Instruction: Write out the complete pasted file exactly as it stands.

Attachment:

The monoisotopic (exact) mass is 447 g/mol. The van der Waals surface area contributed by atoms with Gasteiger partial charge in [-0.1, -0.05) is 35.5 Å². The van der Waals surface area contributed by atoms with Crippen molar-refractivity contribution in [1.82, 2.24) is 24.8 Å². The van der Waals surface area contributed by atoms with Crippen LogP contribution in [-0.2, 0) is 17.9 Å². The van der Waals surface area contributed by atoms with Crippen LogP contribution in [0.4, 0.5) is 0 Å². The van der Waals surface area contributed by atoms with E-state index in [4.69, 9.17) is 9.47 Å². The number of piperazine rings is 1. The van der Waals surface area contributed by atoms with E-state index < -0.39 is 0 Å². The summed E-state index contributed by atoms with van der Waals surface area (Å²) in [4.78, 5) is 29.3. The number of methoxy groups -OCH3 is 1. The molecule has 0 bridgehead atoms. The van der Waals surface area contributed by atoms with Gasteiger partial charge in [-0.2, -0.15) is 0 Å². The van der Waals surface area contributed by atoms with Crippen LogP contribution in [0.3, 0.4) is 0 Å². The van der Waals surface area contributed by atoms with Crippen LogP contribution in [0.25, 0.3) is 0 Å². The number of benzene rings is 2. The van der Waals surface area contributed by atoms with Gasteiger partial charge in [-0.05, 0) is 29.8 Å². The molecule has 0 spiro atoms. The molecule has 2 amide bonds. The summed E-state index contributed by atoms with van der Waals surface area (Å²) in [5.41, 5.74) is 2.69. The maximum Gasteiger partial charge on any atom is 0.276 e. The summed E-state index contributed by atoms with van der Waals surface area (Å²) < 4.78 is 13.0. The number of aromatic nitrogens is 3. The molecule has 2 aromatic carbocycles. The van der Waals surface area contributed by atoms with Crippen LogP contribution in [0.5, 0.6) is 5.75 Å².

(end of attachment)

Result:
The monoisotopic (exact) mass is 447 g/mol. The van der Waals surface area contributed by atoms with Gasteiger partial charge in [-0.1, -0.05) is 35.5 Å². The van der Waals surface area contributed by atoms with Crippen molar-refractivity contribution in [1.82, 2.24) is 24.8 Å². The van der Waals surface area contributed by atoms with Crippen LogP contribution in [-0.2, 0) is 17.9 Å². The van der Waals surface area contributed by atoms with Crippen LogP contribution in [0.4, 0.5) is 0 Å². The van der Waals surface area contributed by atoms with E-state index in [4.69, 9.17) is 9.47 Å². The number of piperazine rings is 1. The van der Waals surface area contributed by atoms with E-state index < -0.39 is 0 Å². The summed E-state index contributed by atoms with van der Waals surface area (Å²) in [4.78, 5) is 29.3. The number of methoxy groups -OCH3 is 1. The molecule has 0 bridgehead atoms. The van der Waals surface area contributed by atoms with Gasteiger partial charge in [-0.2, -0.15) is 0 Å². The van der Waals surface area contributed by atoms with Crippen LogP contribution in [0.3, 0.4) is 0 Å². The van der Waals surface area contributed by atoms with Crippen LogP contribution in [0.25, 0.3) is 0 Å². The number of benzene rings is 2. The van der Waals surface area contributed by atoms with Gasteiger partial charge in [-0.05, 0) is 29.8 Å². The molecule has 0 spiro atoms. The molecule has 2 amide bonds. The summed E-state index contributed by atoms with van der Waals surface area (Å²) in [5.41, 5.74) is 2.69. The maximum Gasteiger partial charge on any atom is 0.276 e. The summed E-state index contributed by atoms with van der Waals surface area (Å²) < 4.78 is 13.0. The number of aromatic nitrogens is 3. The molecule has 2 aromatic carbocycles. The van der Waals surface area contributed by atoms with Crippen LogP contribution in [0.5, 0.6) is 5.75 Å².